Tan L, Blakely T, Atkinson J, Ethnic counts on mortality and census data 2001–06: New Zealand census-mortality study update, The New Zealand Medical Journal (Online), (2010) ; 123: (1320).


Murchie E, Rapuora: Health and Maori Women, (1984) , Wellington: The Maori Women’s Welfare League/Te Ropu Wahine Maori Toko i Te Ora. 150 p.: ill., form, map, ports; 30 cm.


Durie MH, Te Hoe Nuku Roa Framework-a Maori Identity Measure, The Journal of the Polynesian Society, (1995) ; 104: (4): 461-470.


Te Hoe NukuRoa., Te Hoe Nuku Roa Source Document: Baseline History, in Maori Profiles Research Project 1999: Palmerston North. p. iii, 146.


Forster M, Te Hoe Nuku Roa: A Journey Towards Maori Centered Research, Ethnobotany Research & Applications, (2003) , pp. 47-53.


Ministry of Maori Development, Oranga Kaumatua-the health and wellbeing of older Maori people, a report prepared for the Ministry of Health and Te Puni Kokiri by Te Pumanawa Hauora, Department of Maori Studies, Massey University, Palmerston North, (1997) , Ministry of Maori Development Te Puni Kokiri: Wellington.


New Zealand Government, Māori Language Act 1987, P.C. Office, Editor 1987, Parliamentary Counsel Office: Wellignton, New Zealand.


Statistics New Zealand, Indicators Aotearoa New Zealand – Ngā Tūtohu Aotearoa: Consultation, [2018 12 December 2018]; Available from:


Pomare EW, Hauora: Maori standards of health: A study of the 20-year period 1955–75, Special Report Series No. 7. 1980, Auckland: Medical Research Council of New Zealand.


Cormack D, Making Ethnicity Data Count. BPJ, (2007) , 44-46.


Cormack D and Harris R, Issues in monitoring Māori health and ethnic disparities: an update, (2009) , Te Rōpū Rangahau Hauora a Eru Pōmare: Wellington.


Pomare EW and de Boer GM, Hauora: Maori Standards Health; a study of the years 1970–1984, Special report series 78, (1988) , Wellington: Department of Health and Medical Research Council,.


Pomare E, Keefe-Ormsby V., Ormsby C, Pearce N, Reid P, Robson B, Watene-Haydon N, Hauora: Maori Standards of Health III, a study of the years 1970–1991. Hauora, Maori Standards of Health, ed. Te Ropu Rangahau Hauora a Eru Pomare. 1995, Wellington: Te Ropu Rangahau Hauora a Eru Pomare – Wellington School of Medicine,. 200.


Ajwani S et al., Unlocking the numerator-denominator bias for the 1980s and 1990s. NZCMS Technical Report No. 4. 2002, Wellington: Department of Public Health, Wellington School of Medicine and Health Sciences, University of Otago.


Ajwani S et al., Decades of Disparity: Ethnic mortality trends in New Zealand, 1981–1999, 2003, Ministry of Health and University of Otago: Wellington. p. IX, 119.


Blakely T et al., Decades of Disparity II: Socioeconomic mortality trends in New Zealand, 1981–1999, 2005, Ministry of Health and University of Otago: Wellington. p. IX, 79.


Ministry of Health and University of Otago, Decades of Disparity III: Ethnic and socioeconomic inequalities in mortality, New Zealand 1981–1999, 2006, Ministry of Health and University of Otago: Wellington. p. IX, 79.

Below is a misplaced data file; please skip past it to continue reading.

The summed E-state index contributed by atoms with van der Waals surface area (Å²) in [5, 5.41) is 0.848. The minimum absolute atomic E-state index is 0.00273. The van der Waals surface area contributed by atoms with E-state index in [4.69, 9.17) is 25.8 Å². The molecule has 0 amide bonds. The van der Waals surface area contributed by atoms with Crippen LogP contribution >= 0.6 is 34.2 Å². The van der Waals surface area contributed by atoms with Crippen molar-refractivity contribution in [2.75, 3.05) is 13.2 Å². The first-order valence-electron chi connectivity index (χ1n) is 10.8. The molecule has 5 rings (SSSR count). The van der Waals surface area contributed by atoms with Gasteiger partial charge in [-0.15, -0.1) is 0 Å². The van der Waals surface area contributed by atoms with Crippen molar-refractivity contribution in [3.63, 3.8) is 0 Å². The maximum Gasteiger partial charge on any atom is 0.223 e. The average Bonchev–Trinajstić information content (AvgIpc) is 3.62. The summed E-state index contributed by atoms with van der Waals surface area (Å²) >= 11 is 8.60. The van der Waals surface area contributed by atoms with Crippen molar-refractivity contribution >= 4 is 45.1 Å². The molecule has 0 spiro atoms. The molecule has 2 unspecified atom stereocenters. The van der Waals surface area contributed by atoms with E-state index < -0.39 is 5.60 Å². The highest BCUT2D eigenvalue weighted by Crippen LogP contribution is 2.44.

Ministry of Health and University of Otago, Ethnic and Socioeconomic Inequalities in Mortality, New Zealand 1981–1999, 2006, Ministry of Health and University of Otago: Wellington. p. xii, 79.


Blakely T, Tobias M, Atkinson J, Yeh L-C, Huang K, Tracking Disparity: Trends in ethnic and socioeconomic inequalities in mortality,1981–2004, 2007, Ministry of Health: Wellington.


Statistics New Zealand, Statistical Standard for Ethnicity 2005, 2005, Statistics New Zealand: Wellington.


Blakely T, Robson B, Woodward A, Measuring Maori health status accurately – more needs doing, New Zealand Medical Journal, (2002) . 115: (1151): 149-150.


Statistics New Zealand. Te Kupenga. 2013 [cited 2018; Available from:


Statistics New Zealand. He Arotahi Tatauranga, 2014 [cited 2018; Available from:


Statistics New Zealand, Ethnicity. [2018, 13 December]; Available from:


Statistics New Zealand, Ariā. [2019, 2 January]; Available from:


Te Mana Raraunga – Maori Data Sovereignty Network, Te Mana Raraunga – Māori Data Sovereignty Network Charter, (2016) .


Rangihau J, Foreward: Learning and tapu, in Te Ao Hurihuri – Aspects of Maoritanga, M. King, Editor. 1992, Reid Publishing: Auckland. p. 12-14.


Tūhono. Tūhono. Tūhono Available from:


Whitehead M, A typology of actions to tackle social inequalities in health, Journal of Epidemiology and Community Health, (2007) ; 61: (6): 473.


Robson B, Harris R, eds, Hauora: Māori Standards of Health IV. A study of the years 2000–2005, 2007, Te Rōpū Rangahau Hauora a Eru Pōmare, School of Medicine and Health Sciences, University of Otago: Wellington South.


Statistics New Zealand, Linking methodology used by Statistics New Zealand in the Integrated Data Infrastructure project, 2014, Statistics New Zealand,: Wellington, New Zealand. p. 31.


Kukutai T and Pawar S, A Socio-demographic Profile of Maori in Australia, NIDEA Working Papers, (2013) (3): 87.


Statistics New Zealand, Māori population estimates: At 30 June 2018. 2018; Available from:


Oranga Tamariki. Kids in care, 2018; Available from:


State Services Commission, A guide to using the Common Measurements Tool, (2011) , State Services Commission,: Wellington, New Zealand. p. 21.


New Zealand Police, Citizens’ Satisfaction Survey – Full Report for 2017/18 Fiscal Year in Report Prepared by: Gravitas Research and Strategy Ltd Research, (2018) . p. 187.


Paterson R et al., He Ara Oranga : Report of the Government Inquiry into Mental Health and Addiction, (2018) , The Government Inquiry into Mental Health and Addiction,: Wellingotn, New Zealand. p. 219.


Ministry of Health, Moving Forward: The National Mental Health Plan for More and Better Services, (1997) , Minustry of Health: Wellington, New Zealand. p. 305.


Ministry of Health, Te Rau Hinengaro: The New Zealand Mental Health Survey, Mark A Oakley Browne, J Elisabeth Wells, and Kate M Scott, Editors. 2006, Minustry of Health: Wellington, New Zealand. p. 305.


Durie M, Whanau, family and the promotion of health, in Annual Conference of The Public Health Association. (1994) . Palmerston North: Public Health Association of New Zealand.


Stiglitz J, Sen A, Fitoussi J, Report by the Commission on the Measurement of Economic Performance and Social Progress, (2009) , Paris.


Reid G., Bycroft C, and Gleisner F, Comparison of ethnicity information in administrative data and the census, 2016, [2019]; Available from: